I know, I know. Carbon footprint, Greta and all that. And I have to say that I have been trying to reduce the number of private trips I make by plane. But Lord knows it’s not always easy. And so, I find myself on Saturday morning making plans to head for the airport…
At 10:01 I leave my flat to catch the 10:03 express bus from the main railway station to Basel airport. The express bus is not necessarily any faster than the regular service, but at least it doesn’t stop anywhere along the way. The journey takes about 15 minutes and there is no surcharge for the express.
The airport is moderately busy. It’s the end of August and the trailing end of the summer vacation in Europe, usually the time when couples without kids at school make their escape. There is a separate fast track for security and the queue is not very long.
The Swissport Aspire lounge in Basel is always a pleasure. It sits above the main airside area and offers a 360 degree view of what’s going on outside.
Half the seating area has been closed off, presumably to save on cleaning during the quiet summer months when business travel in Europe is quite reduced.
The lounge’a best feature, though, has to be the outside viewing area which also functions as the smokers’ lounge.
On the downside, the lounge is located in the Schengen area of the terminal. With most flights now operating as non-Schengen out of Basel, there can be quite a long wait at immigration, so it’s best to plan ahead!
I time it just a bit too finely. I also didn’t consider that there was an Air Algérie flight leaving around the same time. And so the queue is fairly long for passport control. But it moves quickly. BA boards its flights by groups. Business Class passengers and Executive Club card holders are in group 1. Although by the time I get to the gate, they’re already boarding group 4.
The very first thing you notice as you step on board the aircraft, is how dark the cabin looks. The bulkhead is a dark shade of grey and the moodlights are a dark blue. In Club Class on BA 1A is the window seat and 1C the aisle seat. The middle seat is kept empty and there is a small table for extra storage space. The seatbacks have a headrest that can be adjusted in height and that has a set of ears for better support.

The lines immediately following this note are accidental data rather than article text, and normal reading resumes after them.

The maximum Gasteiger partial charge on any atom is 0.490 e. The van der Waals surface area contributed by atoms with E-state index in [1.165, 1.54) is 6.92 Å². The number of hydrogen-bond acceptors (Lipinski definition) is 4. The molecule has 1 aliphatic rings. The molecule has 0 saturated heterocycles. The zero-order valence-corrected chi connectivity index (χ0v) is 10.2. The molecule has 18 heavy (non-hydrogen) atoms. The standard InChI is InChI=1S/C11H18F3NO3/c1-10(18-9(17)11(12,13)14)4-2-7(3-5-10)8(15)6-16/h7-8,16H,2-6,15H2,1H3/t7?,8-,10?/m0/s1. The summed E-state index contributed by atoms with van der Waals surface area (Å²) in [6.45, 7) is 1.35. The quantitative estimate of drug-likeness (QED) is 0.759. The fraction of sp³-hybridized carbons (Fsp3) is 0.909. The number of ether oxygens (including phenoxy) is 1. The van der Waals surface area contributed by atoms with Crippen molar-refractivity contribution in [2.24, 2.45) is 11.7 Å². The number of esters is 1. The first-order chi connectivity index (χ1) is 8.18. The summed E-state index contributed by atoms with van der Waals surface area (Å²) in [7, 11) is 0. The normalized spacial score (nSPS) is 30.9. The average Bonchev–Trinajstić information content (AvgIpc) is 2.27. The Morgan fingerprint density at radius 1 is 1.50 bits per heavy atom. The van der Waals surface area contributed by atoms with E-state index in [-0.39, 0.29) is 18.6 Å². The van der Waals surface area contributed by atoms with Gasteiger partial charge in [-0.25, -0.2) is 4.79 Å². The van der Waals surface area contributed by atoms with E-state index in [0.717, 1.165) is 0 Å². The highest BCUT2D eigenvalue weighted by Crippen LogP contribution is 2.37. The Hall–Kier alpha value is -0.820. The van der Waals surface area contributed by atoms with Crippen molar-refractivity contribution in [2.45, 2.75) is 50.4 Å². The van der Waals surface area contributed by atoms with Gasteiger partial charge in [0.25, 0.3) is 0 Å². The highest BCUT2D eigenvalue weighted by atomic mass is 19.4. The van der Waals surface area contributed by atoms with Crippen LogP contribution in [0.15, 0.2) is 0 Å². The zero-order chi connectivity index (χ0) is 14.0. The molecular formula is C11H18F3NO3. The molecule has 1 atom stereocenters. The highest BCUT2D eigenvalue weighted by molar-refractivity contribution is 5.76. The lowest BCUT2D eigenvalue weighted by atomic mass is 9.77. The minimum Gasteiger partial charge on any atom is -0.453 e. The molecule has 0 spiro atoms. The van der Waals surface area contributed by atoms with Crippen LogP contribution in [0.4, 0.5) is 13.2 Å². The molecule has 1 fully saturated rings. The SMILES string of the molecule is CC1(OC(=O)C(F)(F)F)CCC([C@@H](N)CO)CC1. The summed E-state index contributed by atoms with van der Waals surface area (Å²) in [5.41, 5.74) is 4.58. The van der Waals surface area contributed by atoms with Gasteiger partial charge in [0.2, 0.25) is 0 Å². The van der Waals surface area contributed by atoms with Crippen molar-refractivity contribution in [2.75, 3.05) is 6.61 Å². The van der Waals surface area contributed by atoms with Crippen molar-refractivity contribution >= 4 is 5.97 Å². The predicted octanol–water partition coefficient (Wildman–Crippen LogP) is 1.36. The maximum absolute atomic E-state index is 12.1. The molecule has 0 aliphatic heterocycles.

Leg space on the first row is great. But keep in mind that on 1C you’re quite exposed, with boarding passenger turning right into the cabin right in front of you. But it does give you a great cockpit view at least. There are eight rows of Club Class on this flight, for a total of 32 seat. According to the purser, the flight is completely sold out.
There are two middle aged gentlemen working the Club Class cabin, and I must say they’re really excellent: polite, engaging and very helpful. The latter is clearly appreciated by the many elderly Americans on the flight. Once boarding is completed, the crew pass through the cabin with nicely scented hot towels.
With a flight time of only one hour and 15 minutes, there is only a cold meal service on this flight. However, there is a choice between a quinoa salad or grilled chicken breast for the main course.
Quinoa salad with herbs, feta, cucumber and cherry tomato.
Mixed salad on the side, served with vinaigrette.
A selection of warm breads. There are no seconds for bread.
And for dessert, a delectable chocolate mousse with caramel topping that is outrageously sweet and obscenely good. Although probably the noises I’m making while I demolish it are worse…
35 minutes out of Heathrow, the trays are removed and I am brought a mug of milky sweet tea. This is served with a small chocolate from Hotel Chocolat to celebrate BA’s centenary.
We land in Heathrow ten minutes ahead of schedule, and I‘m really quite amazed how quiet the place is, which a very rare occurrence in Heathrow.
I head down into the basement and catch the Heathrow Express into Paddington. The journey takes 15 minutes and costs GBP18. And with the current rate of exchange to the Swiss Frank, that‘s not even so expensive.